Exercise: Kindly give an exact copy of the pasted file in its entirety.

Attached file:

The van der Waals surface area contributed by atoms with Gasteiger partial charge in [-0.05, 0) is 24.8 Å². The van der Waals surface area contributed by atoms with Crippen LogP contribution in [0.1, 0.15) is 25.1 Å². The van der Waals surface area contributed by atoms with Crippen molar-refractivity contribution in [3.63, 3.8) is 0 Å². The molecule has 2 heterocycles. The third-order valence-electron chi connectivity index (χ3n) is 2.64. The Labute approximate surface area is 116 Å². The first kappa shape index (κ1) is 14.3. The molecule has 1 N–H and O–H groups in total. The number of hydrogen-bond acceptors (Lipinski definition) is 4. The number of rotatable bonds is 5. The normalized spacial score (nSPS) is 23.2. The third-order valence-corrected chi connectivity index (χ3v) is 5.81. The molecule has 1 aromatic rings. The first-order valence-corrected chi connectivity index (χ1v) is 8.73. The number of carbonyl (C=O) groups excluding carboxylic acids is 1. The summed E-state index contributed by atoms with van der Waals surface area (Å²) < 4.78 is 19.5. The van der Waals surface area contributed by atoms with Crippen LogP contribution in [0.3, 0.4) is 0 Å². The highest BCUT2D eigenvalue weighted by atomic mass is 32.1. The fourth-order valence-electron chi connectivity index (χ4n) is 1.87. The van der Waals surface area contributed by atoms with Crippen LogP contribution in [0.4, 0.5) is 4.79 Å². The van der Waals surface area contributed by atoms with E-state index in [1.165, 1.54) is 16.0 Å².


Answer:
The van der Waals surface area contributed by atoms with Gasteiger partial charge in [-0.05, 0) is 24.8 Å². The van der Waals surface area contributed by atoms with Crippen LogP contribution in [0.1, 0.15) is 25.1 Å². The van der Waals surface area contributed by atoms with Crippen molar-refractivity contribution in [3.63, 3.8) is 0 Å². The molecule has 2 heterocycles. The third-order valence-electron chi connectivity index (χ3n) is 2.64. The Labute approximate surface area is 116 Å². The first kappa shape index (κ1) is 14.3. The molecule has 1 N–H and O–H groups in total. The number of hydrogen-bond acceptors (Lipinski definition) is 4. The number of rotatable bonds is 5. The normalized spacial score (nSPS) is 23.2. The third-order valence-corrected chi connectivity index (χ3v) is 5.81. The molecule has 1 aromatic rings. The first-order valence-corrected chi connectivity index (χ1v) is 8.73. The number of carbonyl (C=O) groups excluding carboxylic acids is 1. The summed E-state index contributed by atoms with van der Waals surface area (Å²) < 4.78 is 19.5. The van der Waals surface area contributed by atoms with Crippen LogP contribution in [0.3, 0.4) is 0 Å². The highest BCUT2D eigenvalue weighted by atomic mass is 32.1. The fourth-order valence-electron chi connectivity index (χ4n) is 1.87. The van der Waals surface area contributed by atoms with Crippen LogP contribution in [0.4, 0.5) is 4.79 Å². The van der Waals surface area contributed by atoms with E-state index in [1.165, 1.54) is 16.0 Å².